Days walking the Camino, any of the many pathways, frequently hold surprises. These may be new sightings, places or visions that we hadn’t expected. On my first Camino one such was the Mexican indigenous man, a pilgrim like all of us, who carried and rhythmically tapped on a large round drum. Surprises might come in the form of people we meet and with whom we form new friendships. Some bonds end after we all arrive in Santiago, and others last beyond this shared experience. I had some of both on the Camino Frances. Or it may come as a surprise that when you expect to be walking with other peregrinos, there’s very few, and our encounters on the way are infrequent and brief. That was my experience on the Portugues, particularly the first 12 days from Lisbon to Porto, after which it felt like a whole new Camino, a surprise as well.
My first day on the Invierno had some surprises as well. Like any departure or crossing of a good sized city – Ponferrada has a population of 70,000 – it’s both scenic and sad. It starts with scenic. My day began at 7am with a requisite “cafe con leche“ (I love it so much Nancy and I now make it at home each morning) and a short walk through two central plazas – now empty and silent, compared to their vibrancy the night before – and past the “Castillo de los Templarios” – the iconic Templar’s’ fortress, established in the 12th century. In the tradition of the Camino, the Knights Templar here served to secure and finance the long and hazardous journeys of medieval pilgrims. I imagine it was the Templars that also directed pilgrims, in the winter months, to avoid one route because of impassable mountain conditions and follow an alternative path, the Invierno. It’s the one I’m doing now, so at the sign, I turn left rather than right, and now I’m on my way.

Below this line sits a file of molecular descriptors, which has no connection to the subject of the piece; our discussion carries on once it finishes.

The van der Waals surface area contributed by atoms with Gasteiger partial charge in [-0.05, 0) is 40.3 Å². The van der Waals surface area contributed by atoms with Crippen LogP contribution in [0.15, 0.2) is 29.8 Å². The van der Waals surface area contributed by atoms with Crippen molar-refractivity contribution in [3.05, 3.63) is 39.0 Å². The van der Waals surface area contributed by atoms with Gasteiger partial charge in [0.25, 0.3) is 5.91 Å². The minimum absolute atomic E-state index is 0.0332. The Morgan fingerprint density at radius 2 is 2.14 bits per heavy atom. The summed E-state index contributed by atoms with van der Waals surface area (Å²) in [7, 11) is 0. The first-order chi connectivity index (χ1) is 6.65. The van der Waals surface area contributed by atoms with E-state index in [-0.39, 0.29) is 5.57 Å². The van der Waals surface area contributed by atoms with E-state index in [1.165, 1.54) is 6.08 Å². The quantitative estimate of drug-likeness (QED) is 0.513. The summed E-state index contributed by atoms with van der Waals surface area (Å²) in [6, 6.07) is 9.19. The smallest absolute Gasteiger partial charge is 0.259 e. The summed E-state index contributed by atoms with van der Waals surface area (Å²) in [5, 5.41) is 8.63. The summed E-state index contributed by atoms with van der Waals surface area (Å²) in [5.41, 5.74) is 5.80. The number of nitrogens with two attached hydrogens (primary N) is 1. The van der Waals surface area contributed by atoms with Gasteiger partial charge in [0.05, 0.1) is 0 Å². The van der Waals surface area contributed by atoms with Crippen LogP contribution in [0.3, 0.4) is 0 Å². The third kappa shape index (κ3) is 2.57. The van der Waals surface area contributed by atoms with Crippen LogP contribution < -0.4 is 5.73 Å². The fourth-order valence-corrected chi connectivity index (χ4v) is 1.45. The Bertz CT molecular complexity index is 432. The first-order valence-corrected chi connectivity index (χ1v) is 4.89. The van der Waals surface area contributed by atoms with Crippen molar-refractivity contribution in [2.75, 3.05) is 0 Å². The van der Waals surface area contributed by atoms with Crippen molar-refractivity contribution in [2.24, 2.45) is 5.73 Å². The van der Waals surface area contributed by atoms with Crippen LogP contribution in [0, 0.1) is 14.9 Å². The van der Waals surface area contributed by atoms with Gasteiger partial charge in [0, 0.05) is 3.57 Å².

Next come sad surprises, but not atypical of any city. There’s some soulless, but functional apartment buildings, interspersed with tidy private homes. After crossing a bridge over the Rio Sil, my way turns right and soon narrows to a one lane road past an abandoned and vandalized factory building. To my right is the river, the burbling of which soothes my first day jitters. Soon there’s one more commercial building, a warehouse, and then the pavement ends and I’m on the Camino as you might envision it, a dirt path. Gradually it ascends, and soon any vestige of the city is left behind.